In its 13th meeting, the 20th Undergraduate Senate discussed the operation of a working group seeking to align funding policies for student groups with the Fundamental Standard, including by clarifying guidelines for invited speakers and instituting a “best practices” checklist for student events.
Senators also unanimously confirmed two first-year graduate students, Viktor Krapivin and Garrett Jensen, to the Constitutional Council. Both Krapivin and Jensen have experience serving on student governments as undergraduates – at Rutgers University and Santa Clara University, respectively – and both were confirmed without any questioning from the senators.
They will join Jayaram Ravi ’19 and Carson Smith ’19, who were confirmed in October of this year, and Josie Bianchi ’20, who is currently abroad.
The meeting began with a presentation from Remy Gordon ’20, deputy chair of the 19th Undergraduate Senate and current member of the working group, on student group funding policies.
The working group was created in the final meeting of the 19th Undergraduate Senate after the outgoing senators ran out of time to vote on a bill that would have given the Senate the power to financially penalize student groups whose invited speakers were perceived to be in violation of the Fundamental Standard.
According to Gordon, the working group would not have any such power; any action taken against student groups would need to be by the Undergraduate Senate.
Instead, the group – whose current members are Gordon, former senator Erica Scott ’20, Senator Jianna So ’21 and Associated Students of Stanford University (ASSU) Director of Academic Freedom Zintis Inde – plans to create an “ASSU Guide to Free Speech and Student Events.” The guide would consolidate and clarify University policies that already exist publicly.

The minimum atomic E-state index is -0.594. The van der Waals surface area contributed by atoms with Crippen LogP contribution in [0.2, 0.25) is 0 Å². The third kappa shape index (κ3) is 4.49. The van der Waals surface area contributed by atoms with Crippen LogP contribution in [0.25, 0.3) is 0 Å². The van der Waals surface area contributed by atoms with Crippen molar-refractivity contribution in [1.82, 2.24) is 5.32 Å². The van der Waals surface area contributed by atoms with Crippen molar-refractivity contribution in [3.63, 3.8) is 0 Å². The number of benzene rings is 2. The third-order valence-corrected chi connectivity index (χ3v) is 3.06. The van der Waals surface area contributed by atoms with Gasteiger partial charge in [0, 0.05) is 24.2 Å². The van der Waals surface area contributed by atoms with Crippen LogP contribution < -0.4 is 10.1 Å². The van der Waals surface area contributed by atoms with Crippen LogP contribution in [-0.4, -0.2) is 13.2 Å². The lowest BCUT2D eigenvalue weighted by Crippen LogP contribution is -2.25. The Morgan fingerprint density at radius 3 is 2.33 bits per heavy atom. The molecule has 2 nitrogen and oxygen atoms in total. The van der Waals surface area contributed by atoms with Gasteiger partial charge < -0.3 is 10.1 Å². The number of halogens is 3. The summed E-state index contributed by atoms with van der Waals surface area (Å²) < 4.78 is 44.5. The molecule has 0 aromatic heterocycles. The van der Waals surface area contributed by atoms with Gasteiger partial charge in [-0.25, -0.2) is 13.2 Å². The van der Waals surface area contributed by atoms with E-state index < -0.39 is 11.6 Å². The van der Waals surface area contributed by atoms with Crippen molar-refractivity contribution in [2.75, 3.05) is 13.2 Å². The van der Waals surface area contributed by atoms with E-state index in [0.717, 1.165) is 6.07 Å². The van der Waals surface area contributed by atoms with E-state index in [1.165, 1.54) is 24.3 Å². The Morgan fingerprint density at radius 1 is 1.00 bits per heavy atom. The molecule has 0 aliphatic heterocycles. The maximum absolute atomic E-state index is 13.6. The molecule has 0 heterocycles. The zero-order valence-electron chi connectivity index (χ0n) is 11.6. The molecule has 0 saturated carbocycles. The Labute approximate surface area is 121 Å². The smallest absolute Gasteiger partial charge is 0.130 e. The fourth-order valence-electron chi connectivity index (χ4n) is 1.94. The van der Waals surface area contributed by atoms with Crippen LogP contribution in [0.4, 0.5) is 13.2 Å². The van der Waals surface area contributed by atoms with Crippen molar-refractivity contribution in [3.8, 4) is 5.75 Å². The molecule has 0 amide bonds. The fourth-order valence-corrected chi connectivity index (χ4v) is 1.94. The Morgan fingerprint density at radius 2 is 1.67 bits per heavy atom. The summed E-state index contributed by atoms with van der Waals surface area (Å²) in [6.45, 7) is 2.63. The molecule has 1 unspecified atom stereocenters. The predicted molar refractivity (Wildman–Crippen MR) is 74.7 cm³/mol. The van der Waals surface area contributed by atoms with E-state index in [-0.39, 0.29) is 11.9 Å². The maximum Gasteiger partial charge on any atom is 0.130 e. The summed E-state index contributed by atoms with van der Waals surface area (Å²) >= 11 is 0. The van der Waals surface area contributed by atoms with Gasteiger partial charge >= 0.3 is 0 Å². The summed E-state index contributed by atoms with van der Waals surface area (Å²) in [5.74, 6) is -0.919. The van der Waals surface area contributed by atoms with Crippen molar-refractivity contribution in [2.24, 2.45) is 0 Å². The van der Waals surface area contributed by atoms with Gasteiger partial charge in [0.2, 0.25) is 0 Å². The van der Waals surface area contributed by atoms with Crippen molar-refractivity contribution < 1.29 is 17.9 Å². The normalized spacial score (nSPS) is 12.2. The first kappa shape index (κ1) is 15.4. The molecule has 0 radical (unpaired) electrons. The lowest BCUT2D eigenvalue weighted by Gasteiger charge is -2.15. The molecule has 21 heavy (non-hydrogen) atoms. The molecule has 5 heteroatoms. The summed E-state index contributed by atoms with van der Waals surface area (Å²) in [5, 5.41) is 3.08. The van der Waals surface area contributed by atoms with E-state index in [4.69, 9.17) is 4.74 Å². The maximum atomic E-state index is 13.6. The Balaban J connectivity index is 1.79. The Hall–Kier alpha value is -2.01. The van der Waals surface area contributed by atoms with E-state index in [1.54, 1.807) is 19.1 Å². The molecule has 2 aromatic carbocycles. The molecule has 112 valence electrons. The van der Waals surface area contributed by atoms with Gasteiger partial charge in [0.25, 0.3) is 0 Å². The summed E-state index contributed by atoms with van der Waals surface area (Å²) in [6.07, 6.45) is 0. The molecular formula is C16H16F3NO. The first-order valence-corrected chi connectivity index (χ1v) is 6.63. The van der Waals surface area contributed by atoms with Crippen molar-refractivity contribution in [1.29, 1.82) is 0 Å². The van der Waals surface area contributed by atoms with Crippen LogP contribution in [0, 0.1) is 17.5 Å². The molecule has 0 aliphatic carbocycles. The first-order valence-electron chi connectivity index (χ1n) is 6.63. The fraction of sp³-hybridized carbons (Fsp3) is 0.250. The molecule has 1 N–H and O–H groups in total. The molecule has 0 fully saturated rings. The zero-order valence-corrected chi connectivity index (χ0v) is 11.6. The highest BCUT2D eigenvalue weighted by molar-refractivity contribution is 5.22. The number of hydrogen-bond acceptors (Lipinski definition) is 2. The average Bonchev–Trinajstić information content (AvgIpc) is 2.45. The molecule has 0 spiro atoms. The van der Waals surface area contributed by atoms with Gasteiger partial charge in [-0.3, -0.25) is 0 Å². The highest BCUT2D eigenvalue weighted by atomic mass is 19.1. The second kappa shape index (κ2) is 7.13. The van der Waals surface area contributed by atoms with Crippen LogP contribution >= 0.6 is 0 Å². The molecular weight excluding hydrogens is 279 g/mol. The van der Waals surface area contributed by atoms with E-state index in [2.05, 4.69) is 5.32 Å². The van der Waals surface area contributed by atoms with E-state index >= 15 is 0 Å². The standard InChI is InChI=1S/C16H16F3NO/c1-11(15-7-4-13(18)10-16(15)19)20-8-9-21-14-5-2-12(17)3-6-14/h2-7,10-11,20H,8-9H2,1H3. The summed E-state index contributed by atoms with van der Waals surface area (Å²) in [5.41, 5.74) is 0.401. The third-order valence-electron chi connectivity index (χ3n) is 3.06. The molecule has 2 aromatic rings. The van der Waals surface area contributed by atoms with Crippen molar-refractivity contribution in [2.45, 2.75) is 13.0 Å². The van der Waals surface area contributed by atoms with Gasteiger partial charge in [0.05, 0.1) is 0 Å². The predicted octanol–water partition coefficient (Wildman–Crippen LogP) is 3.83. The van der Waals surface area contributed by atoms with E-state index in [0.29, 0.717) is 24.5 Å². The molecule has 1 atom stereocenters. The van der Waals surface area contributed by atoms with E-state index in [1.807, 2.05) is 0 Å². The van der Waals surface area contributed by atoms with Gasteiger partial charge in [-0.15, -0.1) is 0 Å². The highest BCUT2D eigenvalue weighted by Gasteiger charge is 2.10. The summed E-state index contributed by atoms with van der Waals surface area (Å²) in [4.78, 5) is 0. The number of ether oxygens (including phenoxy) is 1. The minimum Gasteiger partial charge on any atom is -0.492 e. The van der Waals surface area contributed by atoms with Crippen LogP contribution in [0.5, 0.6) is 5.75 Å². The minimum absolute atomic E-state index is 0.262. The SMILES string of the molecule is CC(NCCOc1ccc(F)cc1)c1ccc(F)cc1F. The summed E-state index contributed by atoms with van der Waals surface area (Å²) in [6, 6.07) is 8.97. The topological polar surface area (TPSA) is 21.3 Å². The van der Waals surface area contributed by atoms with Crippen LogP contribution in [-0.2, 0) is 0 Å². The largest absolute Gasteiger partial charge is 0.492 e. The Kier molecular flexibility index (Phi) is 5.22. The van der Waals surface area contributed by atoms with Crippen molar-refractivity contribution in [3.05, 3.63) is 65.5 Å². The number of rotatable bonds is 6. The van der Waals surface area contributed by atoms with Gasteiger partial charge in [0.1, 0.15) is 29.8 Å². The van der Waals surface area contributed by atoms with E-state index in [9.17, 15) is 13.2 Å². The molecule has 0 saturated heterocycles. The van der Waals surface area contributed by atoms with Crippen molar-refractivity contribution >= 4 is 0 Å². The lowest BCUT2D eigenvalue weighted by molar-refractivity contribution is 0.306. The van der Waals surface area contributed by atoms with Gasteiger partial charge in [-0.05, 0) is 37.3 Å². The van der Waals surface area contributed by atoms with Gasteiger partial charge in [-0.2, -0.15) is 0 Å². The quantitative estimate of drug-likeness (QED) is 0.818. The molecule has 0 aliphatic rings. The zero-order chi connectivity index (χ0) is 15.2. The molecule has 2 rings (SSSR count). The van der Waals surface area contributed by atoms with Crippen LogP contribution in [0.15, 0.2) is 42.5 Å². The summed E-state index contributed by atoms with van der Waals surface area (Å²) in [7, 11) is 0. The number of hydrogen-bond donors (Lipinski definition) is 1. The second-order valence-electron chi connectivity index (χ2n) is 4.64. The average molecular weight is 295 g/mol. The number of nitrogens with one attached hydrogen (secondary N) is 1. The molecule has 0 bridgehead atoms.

In addition, the group seeks to institute a “best practices” checklist for student groups, including using a moderator at speaker talks and encouraging debate-style events instead of speeches.
“[The ‘best practices’ checklist] could come along with a ‘seal of approval’ for events,” Gordon said. “This would not mean that events can or can’t happen. It would kind of be an extra mark that this group is contributing positively to campus discourse.”
Recently, Stanford College Republicans’ (SCR) invitation of far-right conservative author-filmmaker Dinesh D’Souza to speak on campus has drawn sharp criticism, including two petitions opposing SCR’s request for ASSU funding for the event. Jewish Student Association member Sarah Myers ’21, who authored the petitions, pointed to D’Souza’s past statements, including retweeting a tweet including the hashtag “burnthejews,” in labeling him anti-Semitic.
Despite the controversy D’Souza’s invitation has sparked, Gordon emphasized that the working group’s goal is to create “content-neutral policy” and as such as has not been influenced by the high-profile invitation.
“Anything like [D’Souza] should not be influencing and has not influenced our decision-making process, because regardless of who’s invited or under what circumstances, our goal is to foster a community of respectful dialogue,” Gordon said.
SCR’s standard grant request is scheduled to be discussed by the Senate at the end of November.
“Senate is currently reviewing standard grant applications, and we should have those finalized by … Nov. 27 or some shit,” said Senator Jamie Seney ’21.
It was later clarified that the standard grant applications would be finalized by Nov. 25.
Contact Erin Woo at erinkwoo ‘at’ stanford.edu.